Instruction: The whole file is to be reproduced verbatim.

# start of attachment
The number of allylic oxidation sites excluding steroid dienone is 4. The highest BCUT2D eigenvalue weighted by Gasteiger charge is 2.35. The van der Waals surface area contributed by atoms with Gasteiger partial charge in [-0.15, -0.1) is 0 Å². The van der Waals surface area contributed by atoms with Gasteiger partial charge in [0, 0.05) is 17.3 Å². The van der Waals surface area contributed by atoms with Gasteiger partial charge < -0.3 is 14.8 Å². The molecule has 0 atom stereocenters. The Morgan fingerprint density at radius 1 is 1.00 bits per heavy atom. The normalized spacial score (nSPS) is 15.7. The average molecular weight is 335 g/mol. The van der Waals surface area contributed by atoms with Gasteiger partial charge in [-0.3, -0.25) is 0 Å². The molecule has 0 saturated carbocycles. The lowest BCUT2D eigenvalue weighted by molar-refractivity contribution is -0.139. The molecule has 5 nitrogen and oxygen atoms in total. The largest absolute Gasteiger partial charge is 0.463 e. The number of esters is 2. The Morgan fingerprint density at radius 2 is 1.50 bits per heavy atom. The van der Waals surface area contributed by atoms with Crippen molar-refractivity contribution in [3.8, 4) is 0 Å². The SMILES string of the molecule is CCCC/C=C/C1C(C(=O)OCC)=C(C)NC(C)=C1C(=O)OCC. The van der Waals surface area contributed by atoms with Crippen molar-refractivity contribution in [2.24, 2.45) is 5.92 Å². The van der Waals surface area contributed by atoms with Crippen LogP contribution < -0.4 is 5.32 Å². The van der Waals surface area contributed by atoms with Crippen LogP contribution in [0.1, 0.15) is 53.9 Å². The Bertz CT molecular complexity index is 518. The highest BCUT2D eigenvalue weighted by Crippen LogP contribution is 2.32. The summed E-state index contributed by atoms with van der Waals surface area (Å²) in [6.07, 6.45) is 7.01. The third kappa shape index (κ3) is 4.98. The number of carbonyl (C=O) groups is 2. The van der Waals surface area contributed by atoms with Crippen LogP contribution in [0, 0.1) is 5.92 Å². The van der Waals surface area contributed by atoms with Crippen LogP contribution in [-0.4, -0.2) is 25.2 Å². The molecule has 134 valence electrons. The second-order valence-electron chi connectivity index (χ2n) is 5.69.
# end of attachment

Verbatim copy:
The number of allylic oxidation sites excluding steroid dienone is 4. The highest BCUT2D eigenvalue weighted by Gasteiger charge is 2.35. The van der Waals surface area contributed by atoms with Gasteiger partial charge in [-0.15, -0.1) is 0 Å². The van der Waals surface area contributed by atoms with Gasteiger partial charge in [0, 0.05) is 17.3 Å². The van der Waals surface area contributed by atoms with Gasteiger partial charge < -0.3 is 14.8 Å². The molecule has 0 atom stereocenters. The Morgan fingerprint density at radius 1 is 1.00 bits per heavy atom. The normalized spacial score (nSPS) is 15.7. The average molecular weight is 335 g/mol. The van der Waals surface area contributed by atoms with Gasteiger partial charge in [-0.3, -0.25) is 0 Å². The molecule has 0 saturated carbocycles. The lowest BCUT2D eigenvalue weighted by molar-refractivity contribution is -0.139. The molecule has 5 nitrogen and oxygen atoms in total. The largest absolute Gasteiger partial charge is 0.463 e. The number of esters is 2. The Morgan fingerprint density at radius 2 is 1.50 bits per heavy atom. The van der Waals surface area contributed by atoms with Crippen molar-refractivity contribution in [3.8, 4) is 0 Å². The SMILES string of the molecule is CCCC/C=C/C1C(C(=O)OCC)=C(C)NC(C)=C1C(=O)OCC. The van der Waals surface area contributed by atoms with Crippen molar-refractivity contribution in [2.24, 2.45) is 5.92 Å². The van der Waals surface area contributed by atoms with Crippen LogP contribution < -0.4 is 5.32 Å². The van der Waals surface area contributed by atoms with Crippen LogP contribution in [0.1, 0.15) is 53.9 Å². The Bertz CT molecular complexity index is 518. The highest BCUT2D eigenvalue weighted by Crippen LogP contribution is 2.32. The summed E-state index contributed by atoms with van der Waals surface area (Å²) in [6.07, 6.45) is 7.01. The third kappa shape index (κ3) is 4.98. The number of carbonyl (C=O) groups is 2. The van der Waals surface area contributed by atoms with Crippen LogP contribution in [0, 0.1) is 5.92 Å². The van der Waals surface area contributed by atoms with Crippen LogP contribution in [-0.4, -0.2) is 25.2 Å². The molecule has 134 valence electrons. The second-order valence-electron chi connectivity index (χ2n) is 5.69.